The principles around the storage of wine can be unpleasant, but not as unpleasant as a 1996 Barolo that tastes like seaweed. And even if it doesn’t completely deteriorate, wine stored in substandard conditions can age at unpredictable rates and develop ‘off’ aromas and flavors. There are several factors to keep in mind, but each of them is easily addressed.
Temperature control is the bellwether of wine health. Consistency is key—a gradual temperature fluctuation is much better on wine than a 55-degree day followed by a 75-degree day—and the goal, for both white and red wines, is is between 55 and 60 degrees Fahrenheit. Temperature swings make the wine expand and force gases in the bottle to push on the cork, allowing in oxygen. Oxidation is good when intentional, but can drain wine of its fruit and freshness.
Cork is still the most common wine closure, and it needs some humidity to maintain its seal; aim for about 70 percent humidity. It’s why refrigerators aren’t ideal—their low, steady temperatures also come with low, drying humidity. Keeping bottles on their sides help prevent the cork from drying out, but still allow air to penetrate where wine doesn’t touch the cork, making the storage environment’s overall humidity all the more important.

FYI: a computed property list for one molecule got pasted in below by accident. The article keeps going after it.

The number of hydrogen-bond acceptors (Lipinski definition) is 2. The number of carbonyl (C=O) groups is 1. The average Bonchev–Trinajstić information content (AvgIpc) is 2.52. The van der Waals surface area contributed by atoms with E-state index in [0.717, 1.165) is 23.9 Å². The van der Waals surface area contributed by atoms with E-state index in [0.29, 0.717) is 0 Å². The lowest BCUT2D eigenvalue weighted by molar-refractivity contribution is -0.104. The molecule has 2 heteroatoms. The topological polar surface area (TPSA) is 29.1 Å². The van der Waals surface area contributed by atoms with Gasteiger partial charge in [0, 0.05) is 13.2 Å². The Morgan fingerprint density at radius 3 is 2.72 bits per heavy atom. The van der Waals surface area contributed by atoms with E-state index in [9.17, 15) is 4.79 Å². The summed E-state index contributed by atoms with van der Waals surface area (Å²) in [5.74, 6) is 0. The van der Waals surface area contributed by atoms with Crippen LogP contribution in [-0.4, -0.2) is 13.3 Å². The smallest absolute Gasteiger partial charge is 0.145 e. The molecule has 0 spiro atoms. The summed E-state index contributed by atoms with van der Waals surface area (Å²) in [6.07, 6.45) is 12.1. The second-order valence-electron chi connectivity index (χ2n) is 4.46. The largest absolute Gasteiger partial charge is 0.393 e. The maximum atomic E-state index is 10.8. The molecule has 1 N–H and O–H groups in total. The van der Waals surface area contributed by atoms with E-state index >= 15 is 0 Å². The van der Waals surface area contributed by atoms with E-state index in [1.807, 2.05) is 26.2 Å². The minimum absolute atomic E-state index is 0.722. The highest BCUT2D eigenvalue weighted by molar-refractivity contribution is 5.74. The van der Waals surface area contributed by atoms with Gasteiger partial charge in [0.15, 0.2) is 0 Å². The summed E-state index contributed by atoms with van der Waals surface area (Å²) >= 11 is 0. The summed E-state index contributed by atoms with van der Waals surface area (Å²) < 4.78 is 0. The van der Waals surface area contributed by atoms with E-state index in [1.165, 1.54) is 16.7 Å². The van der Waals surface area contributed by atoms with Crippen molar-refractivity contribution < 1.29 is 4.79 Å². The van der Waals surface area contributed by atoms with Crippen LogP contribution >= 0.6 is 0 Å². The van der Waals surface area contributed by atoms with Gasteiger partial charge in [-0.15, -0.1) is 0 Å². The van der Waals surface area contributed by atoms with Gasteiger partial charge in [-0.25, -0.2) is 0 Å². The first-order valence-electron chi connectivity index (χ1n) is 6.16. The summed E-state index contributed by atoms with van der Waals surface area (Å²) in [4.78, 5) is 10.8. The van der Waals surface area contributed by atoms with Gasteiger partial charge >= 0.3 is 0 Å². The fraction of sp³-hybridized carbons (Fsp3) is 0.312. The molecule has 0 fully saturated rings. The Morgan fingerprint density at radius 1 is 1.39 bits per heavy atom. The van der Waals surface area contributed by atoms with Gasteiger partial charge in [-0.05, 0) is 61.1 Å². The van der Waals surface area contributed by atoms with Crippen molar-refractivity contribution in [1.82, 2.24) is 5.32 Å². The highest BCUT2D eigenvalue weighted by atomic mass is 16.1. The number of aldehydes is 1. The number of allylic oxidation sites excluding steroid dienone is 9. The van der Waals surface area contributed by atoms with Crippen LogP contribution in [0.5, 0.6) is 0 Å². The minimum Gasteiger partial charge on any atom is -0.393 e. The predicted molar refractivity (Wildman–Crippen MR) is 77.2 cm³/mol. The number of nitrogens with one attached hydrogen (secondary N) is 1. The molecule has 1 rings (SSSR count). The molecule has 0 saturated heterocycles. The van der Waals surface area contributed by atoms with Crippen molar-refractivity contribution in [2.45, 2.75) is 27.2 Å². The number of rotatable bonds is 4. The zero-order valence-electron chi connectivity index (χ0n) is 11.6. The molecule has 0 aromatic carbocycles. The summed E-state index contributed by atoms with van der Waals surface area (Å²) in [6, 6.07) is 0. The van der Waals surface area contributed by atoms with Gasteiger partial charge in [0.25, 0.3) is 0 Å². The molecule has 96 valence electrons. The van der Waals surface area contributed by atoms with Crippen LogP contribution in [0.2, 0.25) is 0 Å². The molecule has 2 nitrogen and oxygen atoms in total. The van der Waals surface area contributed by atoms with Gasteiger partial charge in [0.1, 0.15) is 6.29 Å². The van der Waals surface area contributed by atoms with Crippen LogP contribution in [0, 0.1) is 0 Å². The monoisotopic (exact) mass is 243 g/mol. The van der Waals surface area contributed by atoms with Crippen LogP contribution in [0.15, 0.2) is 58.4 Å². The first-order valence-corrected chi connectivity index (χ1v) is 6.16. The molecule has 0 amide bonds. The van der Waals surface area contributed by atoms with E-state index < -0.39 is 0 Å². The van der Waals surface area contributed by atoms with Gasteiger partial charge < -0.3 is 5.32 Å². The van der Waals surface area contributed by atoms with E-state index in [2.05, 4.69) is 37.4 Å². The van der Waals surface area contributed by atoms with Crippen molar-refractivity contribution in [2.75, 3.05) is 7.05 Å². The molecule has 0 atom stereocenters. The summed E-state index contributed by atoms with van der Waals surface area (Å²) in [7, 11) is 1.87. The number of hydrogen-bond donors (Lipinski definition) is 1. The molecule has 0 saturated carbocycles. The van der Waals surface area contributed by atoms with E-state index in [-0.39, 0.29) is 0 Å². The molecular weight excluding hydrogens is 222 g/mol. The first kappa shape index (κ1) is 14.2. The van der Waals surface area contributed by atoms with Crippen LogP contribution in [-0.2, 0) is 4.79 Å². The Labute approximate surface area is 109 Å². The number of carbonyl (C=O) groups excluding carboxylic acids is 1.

Wooden crates and tinted bottles aren’t aesthetic decisions; light—both sunlight and artificial—can react with the phenolic compounds in wine to contribute to its deterioration. Basements can be dark but are often subject to frequent on-off light switching; wine fridges can negate this effect.
The jury is out as to the exact long-term effects of vibration on long-term wine storage, but as with temperature, we know that abrupt variation is a problem (i.e.: don’t subject your Champagne to daily refrigerator door use). Avoid storing wine near laundry rooms—or oft-slammed doors—and choose stable flooring for wine storage units.
With the move towards non-compressor, thermoelectric units and low-decibel energy-efficient compressor units, modern freestanding cellars can be placed in living and dining rooms without worrying about background ‘refrigerator’ noise, while stylish furniture-style cabinetry adapts to any room and decor.
SPACE and BUDGET
Large and custom cellars needn’t be ostentatious luxuries. For the space- and budget-challenged, two small units—or one home and one office unit—can be a better option than one larger home unit. And with proper construction and insulation, oddball nooks and crannies—under stairs, small closets, unused alcoves or pantries—can be converted into climate-controlled cellars that are both functional and attractive. Professional off-site storage works well in conjunction with in-home storage, as a way to expand your storage capability and take advantage of case discounts, winery clubs, and auctions.
Source: Wine Enthusiast